Ezine 204 – Introduction to PowerShell’s Invoke-Expression

Introduction to PowerShell’s Invoke-Expression

Invoke-Expression is a brilliant PowerShell cmdlet, which mimics us typing instructions into a ‘DOS box’.  A typical scenario is where you are expert with cmd.exe, and now you want to execute the same commands, but using PowerShell.  This is a job for the Invoke family of cmdlets, specifically invoke-Expression.

Topics for Invoke-Expression


This Week’s Secret – How to Execute Dos Commands in PowerShell

One of my most convincing arguments for persuading people to learn PowerShell is that anything you can type in CMD you can do with PowerShell.  Because PowerShell does so much more than the DOS box, being able to type old DOS commands is a clincher for making the switch to PowerShell.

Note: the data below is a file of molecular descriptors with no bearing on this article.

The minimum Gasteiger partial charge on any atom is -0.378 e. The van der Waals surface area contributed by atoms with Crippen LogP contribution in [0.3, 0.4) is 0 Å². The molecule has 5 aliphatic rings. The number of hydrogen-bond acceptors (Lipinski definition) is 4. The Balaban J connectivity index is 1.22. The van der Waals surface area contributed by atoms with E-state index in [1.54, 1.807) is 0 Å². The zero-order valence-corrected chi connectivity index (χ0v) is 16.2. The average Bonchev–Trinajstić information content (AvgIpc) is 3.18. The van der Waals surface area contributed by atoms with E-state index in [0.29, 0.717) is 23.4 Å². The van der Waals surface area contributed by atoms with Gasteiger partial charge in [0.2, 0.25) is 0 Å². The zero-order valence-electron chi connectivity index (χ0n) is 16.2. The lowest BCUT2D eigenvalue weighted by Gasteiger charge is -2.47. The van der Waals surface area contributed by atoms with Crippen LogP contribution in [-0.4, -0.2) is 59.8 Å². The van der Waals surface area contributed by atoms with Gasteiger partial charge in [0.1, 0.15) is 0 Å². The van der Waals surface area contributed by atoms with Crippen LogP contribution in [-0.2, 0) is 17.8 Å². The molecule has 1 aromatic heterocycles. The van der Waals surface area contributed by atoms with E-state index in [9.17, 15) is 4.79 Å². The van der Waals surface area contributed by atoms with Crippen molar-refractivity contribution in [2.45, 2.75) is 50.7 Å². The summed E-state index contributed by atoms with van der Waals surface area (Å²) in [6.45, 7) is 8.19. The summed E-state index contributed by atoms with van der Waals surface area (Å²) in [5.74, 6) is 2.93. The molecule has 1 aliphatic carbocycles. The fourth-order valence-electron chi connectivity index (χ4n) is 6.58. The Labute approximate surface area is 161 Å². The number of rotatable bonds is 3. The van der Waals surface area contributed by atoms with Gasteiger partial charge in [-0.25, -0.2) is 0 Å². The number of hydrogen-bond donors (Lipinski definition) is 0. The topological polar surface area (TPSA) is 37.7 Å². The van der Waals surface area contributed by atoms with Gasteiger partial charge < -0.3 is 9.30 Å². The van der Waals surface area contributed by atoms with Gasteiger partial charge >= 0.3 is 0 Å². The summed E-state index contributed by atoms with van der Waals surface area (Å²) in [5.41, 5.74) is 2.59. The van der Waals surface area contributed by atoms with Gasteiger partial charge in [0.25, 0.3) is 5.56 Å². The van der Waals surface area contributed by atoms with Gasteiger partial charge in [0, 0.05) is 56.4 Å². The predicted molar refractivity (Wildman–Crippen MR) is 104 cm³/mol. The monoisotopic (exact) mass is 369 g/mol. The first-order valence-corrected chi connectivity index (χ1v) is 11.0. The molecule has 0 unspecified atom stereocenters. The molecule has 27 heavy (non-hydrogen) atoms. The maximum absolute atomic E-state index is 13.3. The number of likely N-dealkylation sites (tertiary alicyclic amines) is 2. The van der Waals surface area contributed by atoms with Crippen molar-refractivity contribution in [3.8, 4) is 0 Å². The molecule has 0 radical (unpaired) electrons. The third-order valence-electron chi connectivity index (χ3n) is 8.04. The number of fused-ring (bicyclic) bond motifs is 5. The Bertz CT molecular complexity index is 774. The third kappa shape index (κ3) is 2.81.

While PowerShell has aliases for dir (list-ChildItem) and cd (set-Location), there is no direct equivalent for cmd.exe.  However, the invoke-Expression cmdlet allows you to launch an executable and crucially, append command-line instructions.  The result is that invoke-Expression executes the string as if you had typed it in the ‘DOS box’.

This Week’s Choice of Mission for Invoke-Expression

I have two ‘Vehicles’ for you to test drive invoke-Expression, firstly, test-Connection and secondly WOL (Wake-on-Lan).  My first mission involves storing string values in a text file, just as you typed them in cmd.exe.  Then we use PowerShell to call that file, and then run those instructions. 

In my second mission I will explain how PowerShell can perform the real-life task of waking up a computer on the network.  Our biggest problem with this example is realizing that you have to download the underlying WOL program before the PowerShell instructions have any chance of working.

Invoke-Expression Using a String in a PS1 File

The scenario is that you wish to measure the server’s response time with PowerShell’s test-Connection, this is the equivalent of ping in cmd.exe.